At the beginning of the Cold War the United States’ and the Soviet Union’s main long range bomber was the Boeing B-29 and its Russian copy, the Tu-4. However, the development of the atomic bomb and the jet engine revolutionised the potential performance and striking power of strategic bombers and the Soviet Union began development of new jet bombers to match developments taking place in the West.
The stepping stone between the Tu-4 and the new bomber was the ‘82′ that made its first flight on 24 March 1949. It was the first Soviet aircraft to fly with swept wings and had a speed of 934 km/hour. Using the ‘82′ as the basis of development, Tupolev began work on the new bomber that made its first flight on 27 April 1952. It was given the service designation Tu-16. Approval to begin production was given in December 1952 and the Tu-16 was manufactured in three factories. Operational deployment commences in 1954 and NATO gave it the reporting name ‘Badger’. Production continued until 1963 when a total of 1509 Tu-16s had been produced in the Soviet Union. In 1958 deliveries commenced to China which subsequently manufactured its own version of the Tu-16.
Because of its versatility the Badger soon took on new roles. One of the first was as air-to-air refuelling tankers that extended the range of Russia’s strategic bomber fleet and another was in carrying stand-off weapons capable of engaging ships at sea. Other important versions include electronic intelligence gathering, electronic warfare, reconnaissance and air/sea rescue aircraft. It appears that almost all these new version were reconstructions of existing Badger-A airframes rather than construction of new aircraft. The most significant visible difference in many new versions was replacement of the original clear nose of the bomber with a large solid nose housing large electronic equipment. As each new version of the Badger appeared NATO gave it a new letter, beginning with the Badger-A in the 1954 and reaching the reporting name Badger-L by the end of its career.
Badger’s remained in Russian service until 1993 and they were used operationally during the war in Afghanistan. Badgers were also used by Egypt, Iraq, Indonesia and China.
Like many other aircraft from behind the iron-curtain, the Badger has been poorly represented in the model kit catalogues until now. It wasn’t until the 1990s that anybody in the West knew enough about Russian aircraft to be able to make fairly accurate kits. But things have changed a lot in the past 15 years and it is not difficult to imagine people from the Chinese company Trumpeter with their cameras and tape measures on the flight line at some Chinese air force base measuring up the real thing. The resulting kit certainly has a sense of authority about it with so much moulded detail that it seems highly unlikely that they just made it all up.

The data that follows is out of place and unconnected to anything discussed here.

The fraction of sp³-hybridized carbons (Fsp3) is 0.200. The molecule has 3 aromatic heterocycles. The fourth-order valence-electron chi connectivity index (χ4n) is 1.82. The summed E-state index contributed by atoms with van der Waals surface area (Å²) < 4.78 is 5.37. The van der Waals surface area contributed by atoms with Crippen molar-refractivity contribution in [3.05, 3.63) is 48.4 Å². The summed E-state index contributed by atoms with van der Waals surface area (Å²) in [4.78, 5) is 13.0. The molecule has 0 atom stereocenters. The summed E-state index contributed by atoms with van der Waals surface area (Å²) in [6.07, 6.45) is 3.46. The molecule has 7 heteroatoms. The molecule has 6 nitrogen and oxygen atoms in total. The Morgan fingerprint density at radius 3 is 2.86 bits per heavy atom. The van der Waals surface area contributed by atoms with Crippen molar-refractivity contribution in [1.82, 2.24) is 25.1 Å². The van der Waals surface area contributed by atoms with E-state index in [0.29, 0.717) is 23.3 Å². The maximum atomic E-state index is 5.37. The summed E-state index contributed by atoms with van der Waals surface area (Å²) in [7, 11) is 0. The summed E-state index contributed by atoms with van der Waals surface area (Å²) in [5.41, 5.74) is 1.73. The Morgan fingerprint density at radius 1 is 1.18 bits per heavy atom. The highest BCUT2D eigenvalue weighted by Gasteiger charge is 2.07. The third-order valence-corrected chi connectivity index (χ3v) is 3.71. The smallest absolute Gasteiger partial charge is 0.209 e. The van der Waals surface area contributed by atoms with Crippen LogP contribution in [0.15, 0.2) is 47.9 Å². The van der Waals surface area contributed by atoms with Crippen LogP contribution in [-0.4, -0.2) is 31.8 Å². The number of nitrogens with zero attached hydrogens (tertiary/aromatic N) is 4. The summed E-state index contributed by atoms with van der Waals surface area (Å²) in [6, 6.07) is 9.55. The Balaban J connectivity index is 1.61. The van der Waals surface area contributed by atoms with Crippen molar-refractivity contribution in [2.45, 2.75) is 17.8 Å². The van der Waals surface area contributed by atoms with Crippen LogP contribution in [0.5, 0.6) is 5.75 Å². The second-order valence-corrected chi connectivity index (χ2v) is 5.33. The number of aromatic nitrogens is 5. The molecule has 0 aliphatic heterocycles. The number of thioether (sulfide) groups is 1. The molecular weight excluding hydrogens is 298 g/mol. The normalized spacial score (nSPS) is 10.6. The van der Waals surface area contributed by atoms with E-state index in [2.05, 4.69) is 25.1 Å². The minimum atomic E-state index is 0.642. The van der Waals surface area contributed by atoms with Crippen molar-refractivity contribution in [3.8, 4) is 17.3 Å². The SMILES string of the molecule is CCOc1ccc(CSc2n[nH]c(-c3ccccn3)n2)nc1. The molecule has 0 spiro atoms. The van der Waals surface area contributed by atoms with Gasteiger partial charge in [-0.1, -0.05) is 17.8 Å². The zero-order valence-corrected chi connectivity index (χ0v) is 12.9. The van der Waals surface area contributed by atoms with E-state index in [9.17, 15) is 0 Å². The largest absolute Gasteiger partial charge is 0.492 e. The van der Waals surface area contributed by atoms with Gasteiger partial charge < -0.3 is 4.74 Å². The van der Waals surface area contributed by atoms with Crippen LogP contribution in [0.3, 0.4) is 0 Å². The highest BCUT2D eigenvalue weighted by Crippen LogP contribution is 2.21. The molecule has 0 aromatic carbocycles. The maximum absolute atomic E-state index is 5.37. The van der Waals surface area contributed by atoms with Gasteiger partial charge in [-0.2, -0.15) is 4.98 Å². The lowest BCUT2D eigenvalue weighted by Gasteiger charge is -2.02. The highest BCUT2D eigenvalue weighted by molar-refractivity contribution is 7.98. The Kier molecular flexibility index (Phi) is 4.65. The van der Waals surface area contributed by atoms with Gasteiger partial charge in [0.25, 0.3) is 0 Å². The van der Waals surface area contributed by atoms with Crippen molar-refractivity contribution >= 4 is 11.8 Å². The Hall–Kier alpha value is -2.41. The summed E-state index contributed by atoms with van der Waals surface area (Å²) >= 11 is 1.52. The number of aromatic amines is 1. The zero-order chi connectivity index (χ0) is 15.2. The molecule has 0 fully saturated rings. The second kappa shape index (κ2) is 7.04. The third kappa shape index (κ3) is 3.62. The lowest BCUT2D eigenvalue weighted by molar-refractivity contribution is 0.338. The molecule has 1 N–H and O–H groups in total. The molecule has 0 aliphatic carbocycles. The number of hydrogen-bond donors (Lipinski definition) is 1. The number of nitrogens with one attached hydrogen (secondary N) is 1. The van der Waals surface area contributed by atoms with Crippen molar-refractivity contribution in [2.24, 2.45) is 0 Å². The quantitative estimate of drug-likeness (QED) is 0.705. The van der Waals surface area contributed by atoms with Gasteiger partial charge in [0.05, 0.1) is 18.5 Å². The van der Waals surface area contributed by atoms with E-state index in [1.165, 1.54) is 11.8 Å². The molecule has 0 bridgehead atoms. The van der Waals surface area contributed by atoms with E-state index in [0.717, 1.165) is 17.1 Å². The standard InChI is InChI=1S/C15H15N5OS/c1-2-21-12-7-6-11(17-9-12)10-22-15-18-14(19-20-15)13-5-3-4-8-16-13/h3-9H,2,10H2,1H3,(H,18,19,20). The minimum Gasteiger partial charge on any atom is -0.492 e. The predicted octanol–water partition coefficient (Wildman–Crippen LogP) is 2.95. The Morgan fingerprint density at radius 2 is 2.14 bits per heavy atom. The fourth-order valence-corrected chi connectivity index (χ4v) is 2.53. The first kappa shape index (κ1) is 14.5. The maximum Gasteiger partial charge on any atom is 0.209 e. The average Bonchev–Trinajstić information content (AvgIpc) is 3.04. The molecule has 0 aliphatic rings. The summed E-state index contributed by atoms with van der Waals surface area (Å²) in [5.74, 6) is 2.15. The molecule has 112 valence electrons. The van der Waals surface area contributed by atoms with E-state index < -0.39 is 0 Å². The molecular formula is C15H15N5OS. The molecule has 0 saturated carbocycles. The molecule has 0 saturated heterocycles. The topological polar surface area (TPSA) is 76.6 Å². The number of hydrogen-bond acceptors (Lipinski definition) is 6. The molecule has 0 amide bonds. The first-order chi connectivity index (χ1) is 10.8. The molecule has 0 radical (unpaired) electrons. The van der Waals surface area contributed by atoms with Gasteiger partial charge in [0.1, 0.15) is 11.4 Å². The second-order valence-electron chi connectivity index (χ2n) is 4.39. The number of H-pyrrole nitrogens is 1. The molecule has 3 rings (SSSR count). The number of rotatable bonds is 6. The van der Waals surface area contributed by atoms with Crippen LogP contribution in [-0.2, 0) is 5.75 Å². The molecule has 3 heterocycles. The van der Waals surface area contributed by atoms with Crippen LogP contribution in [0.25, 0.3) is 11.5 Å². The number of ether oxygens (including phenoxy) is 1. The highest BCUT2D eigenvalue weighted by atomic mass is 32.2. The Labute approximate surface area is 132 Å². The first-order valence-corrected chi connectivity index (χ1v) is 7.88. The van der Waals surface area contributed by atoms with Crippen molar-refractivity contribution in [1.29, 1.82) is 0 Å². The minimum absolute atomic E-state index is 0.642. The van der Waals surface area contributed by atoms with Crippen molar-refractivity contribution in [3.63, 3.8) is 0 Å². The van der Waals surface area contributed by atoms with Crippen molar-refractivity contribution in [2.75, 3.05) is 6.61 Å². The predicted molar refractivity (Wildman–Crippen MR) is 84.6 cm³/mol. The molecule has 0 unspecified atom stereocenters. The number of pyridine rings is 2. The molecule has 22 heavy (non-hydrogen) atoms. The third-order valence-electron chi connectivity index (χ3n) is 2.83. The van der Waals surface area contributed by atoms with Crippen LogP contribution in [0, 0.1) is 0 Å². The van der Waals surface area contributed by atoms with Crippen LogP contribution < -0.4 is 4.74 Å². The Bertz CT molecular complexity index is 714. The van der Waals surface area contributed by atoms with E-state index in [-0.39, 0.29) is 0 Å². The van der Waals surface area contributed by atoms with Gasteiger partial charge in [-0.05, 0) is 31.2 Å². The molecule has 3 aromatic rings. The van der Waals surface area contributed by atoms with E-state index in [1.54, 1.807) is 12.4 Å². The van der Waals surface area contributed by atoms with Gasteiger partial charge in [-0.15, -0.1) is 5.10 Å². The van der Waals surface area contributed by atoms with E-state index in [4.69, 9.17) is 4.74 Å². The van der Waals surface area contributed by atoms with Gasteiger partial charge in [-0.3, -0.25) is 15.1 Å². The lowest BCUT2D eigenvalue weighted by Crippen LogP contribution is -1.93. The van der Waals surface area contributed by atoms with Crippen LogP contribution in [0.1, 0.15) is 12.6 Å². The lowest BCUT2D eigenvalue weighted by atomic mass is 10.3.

Constructing the Trumpeter Badger is not a difficult. The moulds are lovely and crisp with finely engraved detail and the joints are precise and well fitting. The main problem is that there is just so much plastic in the box. Some of it was additional parts for different versions and some was in the options of a fully loaded bomb bay or stand off weapons. To make life simpler I decided to construct my model as an original Badger-A. It’s not a version offered in this kit but the additional parts had everything you need to make one. Having decided that, I began by going through all the plastic in the box and keeping only the parts needed to make a Badger-A. A lot of plastic went into the spares box, so much that I almost needed a new spares box.
The only significant complaint I had about the kit was that it gives you the plates that go over the engine air intakes (which is not something you get everyday and therefore a welcome addition). However, they forgot to give you what goes behind them. (Perhaps the Trumpeter team that measured a real Badger were let loose on one with the plates in place and they forgot to have a look at what was behind them.) I had to make my own intakes, which wasn’t too hard.
The decal sheet gives you options for most of the versions flown by other countries. Oddly, there are only five Russian stars when six would have been preferable, but that’s what the spare decals box is for. I wanted to make an all metal finish Badger-A to show off the lines of this rather sleek aircraft rather than a camouflaged version. I also thought it would give me another opportunity to practise with polished aluminium finishes. However, while I was looking at photos of Badger-As I became aware that they had a protective metallic laquer coat over all so, instead of improving my technique with Alclad II, I instead used up a couple of tins of that good old reliable, Humbrol 11.
Usually I mask transparencies with little bits of tape and maskol but the Badger had so much, and there were many rounded corners. For a change I bought a set of masks and, although they took a while to arrive from overseas, it only took half an hour to apply them. I’m a convert. It appears that early Badger-As had only minimal marking and almost every picture shows different variations. Some had small seven digit numbers on the tail and large two digit number on the forward fuselage. Some had the small numbers and not the large numbers, some had the other way around. After pondering this for a while I decided to apply only the Russian stars because it is almost certain that many Badger-As flew with only these markings. And, if I find out more later I can always add whatever is necessary. I probably won’t, but you never know.
The last touch was the aerial wires to give it that little touch of reality. The completed model looks, big, sleek and silver. I like it.